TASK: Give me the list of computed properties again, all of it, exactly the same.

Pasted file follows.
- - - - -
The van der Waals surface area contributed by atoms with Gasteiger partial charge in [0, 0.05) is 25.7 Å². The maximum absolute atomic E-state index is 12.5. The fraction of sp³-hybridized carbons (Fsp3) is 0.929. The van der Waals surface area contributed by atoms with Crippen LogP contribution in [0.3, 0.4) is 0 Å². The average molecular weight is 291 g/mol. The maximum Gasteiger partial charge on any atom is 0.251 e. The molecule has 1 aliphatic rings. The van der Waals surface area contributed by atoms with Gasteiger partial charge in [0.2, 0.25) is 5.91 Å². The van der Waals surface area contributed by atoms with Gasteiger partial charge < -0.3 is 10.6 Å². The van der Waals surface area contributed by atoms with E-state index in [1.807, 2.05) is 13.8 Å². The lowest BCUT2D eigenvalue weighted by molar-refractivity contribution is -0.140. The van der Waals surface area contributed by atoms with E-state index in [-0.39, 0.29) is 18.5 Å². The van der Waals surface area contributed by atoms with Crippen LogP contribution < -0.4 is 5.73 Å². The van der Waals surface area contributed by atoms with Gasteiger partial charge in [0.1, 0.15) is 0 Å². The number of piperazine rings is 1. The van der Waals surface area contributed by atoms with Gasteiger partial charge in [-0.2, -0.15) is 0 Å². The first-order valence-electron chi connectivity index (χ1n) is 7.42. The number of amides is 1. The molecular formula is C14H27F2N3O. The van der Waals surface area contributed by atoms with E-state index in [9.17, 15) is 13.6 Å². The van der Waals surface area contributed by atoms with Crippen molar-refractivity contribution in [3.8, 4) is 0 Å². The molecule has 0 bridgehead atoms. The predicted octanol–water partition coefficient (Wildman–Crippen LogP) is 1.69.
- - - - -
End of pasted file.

The van der Waals surface area contributed by atoms with Gasteiger partial charge in [0, 0.05) is 25.7 Å². The maximum absolute atomic E-state index is 12.5. The fraction of sp³-hybridized carbons (Fsp3) is 0.929. The van der Waals surface area contributed by atoms with Crippen LogP contribution in [0.3, 0.4) is 0 Å². The average molecular weight is 291 g/mol. The maximum Gasteiger partial charge on any atom is 0.251 e. The molecule has 1 aliphatic rings. The van der Waals surface area contributed by atoms with Gasteiger partial charge in [0.2, 0.25) is 5.91 Å². The van der Waals surface area contributed by atoms with Gasteiger partial charge < -0.3 is 10.6 Å². The van der Waals surface area contributed by atoms with E-state index in [1.807, 2.05) is 13.8 Å². The lowest BCUT2D eigenvalue weighted by molar-refractivity contribution is -0.140. The van der Waals surface area contributed by atoms with E-state index in [-0.39, 0.29) is 18.5 Å². The van der Waals surface area contributed by atoms with Crippen LogP contribution < -0.4 is 5.73 Å². The van der Waals surface area contributed by atoms with Gasteiger partial charge in [0.1, 0.15) is 0 Å². The number of piperazine rings is 1. The van der Waals surface area contributed by atoms with Gasteiger partial charge in [-0.2, -0.15) is 0 Å². The first-order valence-electron chi connectivity index (χ1n) is 7.42. The number of amides is 1. The molecular formula is C14H27F2N3O. The van der Waals surface area contributed by atoms with E-state index in [9.17, 15) is 13.6 Å². The van der Waals surface area contributed by atoms with Crippen molar-refractivity contribution in [3.8, 4) is 0 Å². The molecule has 0 bridgehead atoms. The predicted octanol–water partition coefficient (Wildman–Crippen LogP) is 1.69.